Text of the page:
Most believers view the resurrection of the Lord Jesus either through a historical or a prophetical lens. They tend to look backward or forward. Too often, sons and daughters of God fail to grasp the present-tense benefits that have come to us as a result of this grand, spiritual conquest that took place when the stone rolled away almost 2,000 years ago. Before we dive into those, let’s take a quick look at how we limit ourselves by adopting a purely past- or future-tense view of the resurrection.
Past-Tense View Is it inherently wrong to look back and remember what Christ accomplished? Of course not! When we look back to the crucifixion and resurrection historically, we understand that Jesus tasted “death for everyone” when He assumed our sin debt (Heb. 2:9).
The One who did not deserve to die instead took our place in death. The curse of death that should have fallen on billions of wayward souls, swallowing them up eternally, instead fell on the Savior who said, “I am the resurrection and the life” (John 11:25).
In Samson-like manner, He pushed against the pillars of this unconquerable stronghold and brought it crashing to the ground, accomplishing more in His death than in His life. When He arose victorious, the spiritual atmosphere surrounding this globe was changed drastically and permanently, for Yeshua (Jesus, meaning “the salvation of Yahweh”) succeeded in “saving” us from the greatest archenemy of the human race.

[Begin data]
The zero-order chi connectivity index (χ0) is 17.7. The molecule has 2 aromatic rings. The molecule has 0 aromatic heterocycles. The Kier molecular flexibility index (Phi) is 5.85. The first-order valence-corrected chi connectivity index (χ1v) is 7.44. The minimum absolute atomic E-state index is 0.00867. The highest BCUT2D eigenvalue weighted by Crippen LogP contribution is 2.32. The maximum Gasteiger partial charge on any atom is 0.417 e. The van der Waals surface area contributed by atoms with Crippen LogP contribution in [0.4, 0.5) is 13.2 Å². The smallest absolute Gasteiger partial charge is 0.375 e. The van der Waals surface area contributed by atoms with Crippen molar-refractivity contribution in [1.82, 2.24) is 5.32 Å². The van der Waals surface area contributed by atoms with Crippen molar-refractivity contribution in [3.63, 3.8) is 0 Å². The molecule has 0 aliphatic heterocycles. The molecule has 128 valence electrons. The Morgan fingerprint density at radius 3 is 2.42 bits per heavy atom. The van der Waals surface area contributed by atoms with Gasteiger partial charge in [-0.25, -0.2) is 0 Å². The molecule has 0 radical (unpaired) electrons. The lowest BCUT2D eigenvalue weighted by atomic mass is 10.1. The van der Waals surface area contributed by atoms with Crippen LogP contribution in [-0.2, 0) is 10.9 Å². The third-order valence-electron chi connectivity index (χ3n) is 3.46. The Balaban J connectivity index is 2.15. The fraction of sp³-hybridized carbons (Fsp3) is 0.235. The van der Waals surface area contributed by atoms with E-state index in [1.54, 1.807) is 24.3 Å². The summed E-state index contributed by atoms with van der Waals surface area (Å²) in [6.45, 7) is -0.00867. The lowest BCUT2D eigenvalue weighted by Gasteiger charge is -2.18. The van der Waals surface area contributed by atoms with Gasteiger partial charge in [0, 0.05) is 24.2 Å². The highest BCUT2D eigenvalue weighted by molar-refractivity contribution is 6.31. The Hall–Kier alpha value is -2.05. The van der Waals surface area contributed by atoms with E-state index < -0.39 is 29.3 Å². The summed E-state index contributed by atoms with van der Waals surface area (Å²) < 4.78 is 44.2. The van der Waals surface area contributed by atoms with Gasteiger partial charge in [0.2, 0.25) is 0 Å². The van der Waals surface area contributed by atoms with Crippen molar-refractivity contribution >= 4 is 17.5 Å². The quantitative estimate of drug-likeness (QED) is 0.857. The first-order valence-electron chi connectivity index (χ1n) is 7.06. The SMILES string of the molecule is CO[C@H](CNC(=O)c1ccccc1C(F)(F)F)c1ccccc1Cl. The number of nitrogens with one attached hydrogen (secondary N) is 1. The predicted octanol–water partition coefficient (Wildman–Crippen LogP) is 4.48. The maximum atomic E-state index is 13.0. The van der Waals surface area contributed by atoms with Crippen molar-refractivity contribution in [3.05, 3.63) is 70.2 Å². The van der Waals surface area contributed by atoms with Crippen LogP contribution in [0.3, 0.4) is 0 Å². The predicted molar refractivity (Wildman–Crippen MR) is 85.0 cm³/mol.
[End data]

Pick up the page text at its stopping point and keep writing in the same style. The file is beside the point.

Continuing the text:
Future-Tense View The past-tense view awakens within believers the prophetic expectation that one day, in the not-so-distant future, we will also conquer death when. As 1 Thessalonians 4:16-17 says, “The dead in Christ will rise first. Then we who are alive and remain shall be caught up together with them in the clouds to meet the Lord in the air.” First Corinthians 15:54 expands on the meaning of this: “So when this corruptible has put on incorruption, and this mortal has put on immortality, then shall be brought to pass the saying that is written: ‘Death is swallowed up in victory.’”
This is the spectacular and wonderful future scenario, but if we limit this glorious past event to only a future application, we have missed a grand portion of our inheritance as “children of the resurrection” (Luke 20:36). So let’s review the present-tense benefits that have been passed to us as a part of our glorious inheritance.
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